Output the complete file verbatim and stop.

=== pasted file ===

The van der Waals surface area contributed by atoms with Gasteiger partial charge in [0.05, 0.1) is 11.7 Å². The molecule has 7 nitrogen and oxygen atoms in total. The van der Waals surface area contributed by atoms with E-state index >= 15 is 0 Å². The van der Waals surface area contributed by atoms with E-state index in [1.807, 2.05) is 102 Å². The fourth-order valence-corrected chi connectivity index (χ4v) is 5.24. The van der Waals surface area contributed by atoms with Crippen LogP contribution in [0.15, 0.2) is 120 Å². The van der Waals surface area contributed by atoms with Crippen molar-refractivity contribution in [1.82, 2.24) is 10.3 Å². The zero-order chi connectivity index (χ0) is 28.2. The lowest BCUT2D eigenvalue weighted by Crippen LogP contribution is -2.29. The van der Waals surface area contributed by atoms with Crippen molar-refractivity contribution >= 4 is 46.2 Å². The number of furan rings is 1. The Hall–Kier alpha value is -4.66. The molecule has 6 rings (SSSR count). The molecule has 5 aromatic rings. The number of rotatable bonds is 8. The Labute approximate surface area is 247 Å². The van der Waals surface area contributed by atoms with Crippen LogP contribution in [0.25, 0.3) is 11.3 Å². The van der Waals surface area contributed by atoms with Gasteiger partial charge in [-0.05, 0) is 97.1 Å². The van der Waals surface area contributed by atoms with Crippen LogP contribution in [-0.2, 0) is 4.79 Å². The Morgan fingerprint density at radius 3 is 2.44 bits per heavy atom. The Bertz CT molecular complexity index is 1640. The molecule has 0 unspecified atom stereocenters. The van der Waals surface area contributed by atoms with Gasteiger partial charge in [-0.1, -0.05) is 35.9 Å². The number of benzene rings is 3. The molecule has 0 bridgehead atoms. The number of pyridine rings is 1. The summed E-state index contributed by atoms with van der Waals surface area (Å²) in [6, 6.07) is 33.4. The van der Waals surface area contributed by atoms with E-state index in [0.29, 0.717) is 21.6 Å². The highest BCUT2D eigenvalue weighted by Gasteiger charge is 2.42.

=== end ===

The van der Waals surface area contributed by atoms with Gasteiger partial charge in [0.05, 0.1) is 11.7 Å². The molecule has 7 nitrogen and oxygen atoms in total. The van der Waals surface area contributed by atoms with E-state index >= 15 is 0 Å². The van der Waals surface area contributed by atoms with E-state index in [1.807, 2.05) is 102 Å². The fourth-order valence-corrected chi connectivity index (χ4v) is 5.24. The van der Waals surface area contributed by atoms with Crippen LogP contribution in [0.15, 0.2) is 120 Å². The van der Waals surface area contributed by atoms with Crippen molar-refractivity contribution in [1.82, 2.24) is 10.3 Å². The zero-order chi connectivity index (χ0) is 28.2. The lowest BCUT2D eigenvalue weighted by Crippen LogP contribution is -2.29. The van der Waals surface area contributed by atoms with Crippen molar-refractivity contribution >= 4 is 46.2 Å². The number of furan rings is 1. The Hall–Kier alpha value is -4.66. The molecule has 6 rings (SSSR count). The molecule has 5 aromatic rings. The number of rotatable bonds is 8. The Labute approximate surface area is 247 Å². The van der Waals surface area contributed by atoms with Crippen LogP contribution in [0.25, 0.3) is 11.3 Å². The van der Waals surface area contributed by atoms with Gasteiger partial charge in [-0.05, 0) is 97.1 Å². The van der Waals surface area contributed by atoms with Crippen LogP contribution in [-0.2, 0) is 4.79 Å². The Morgan fingerprint density at radius 3 is 2.44 bits per heavy atom. The Bertz CT molecular complexity index is 1640. The molecule has 0 unspecified atom stereocenters. The van der Waals surface area contributed by atoms with Gasteiger partial charge in [-0.1, -0.05) is 35.9 Å². The number of benzene rings is 3. The molecule has 0 bridgehead atoms. The number of pyridine rings is 1. The summed E-state index contributed by atoms with van der Waals surface area (Å²) in [6, 6.07) is 33.4. The van der Waals surface area contributed by atoms with E-state index in [0.29, 0.717) is 21.6 Å². The highest BCUT2D eigenvalue weighted by Gasteiger charge is 2.42.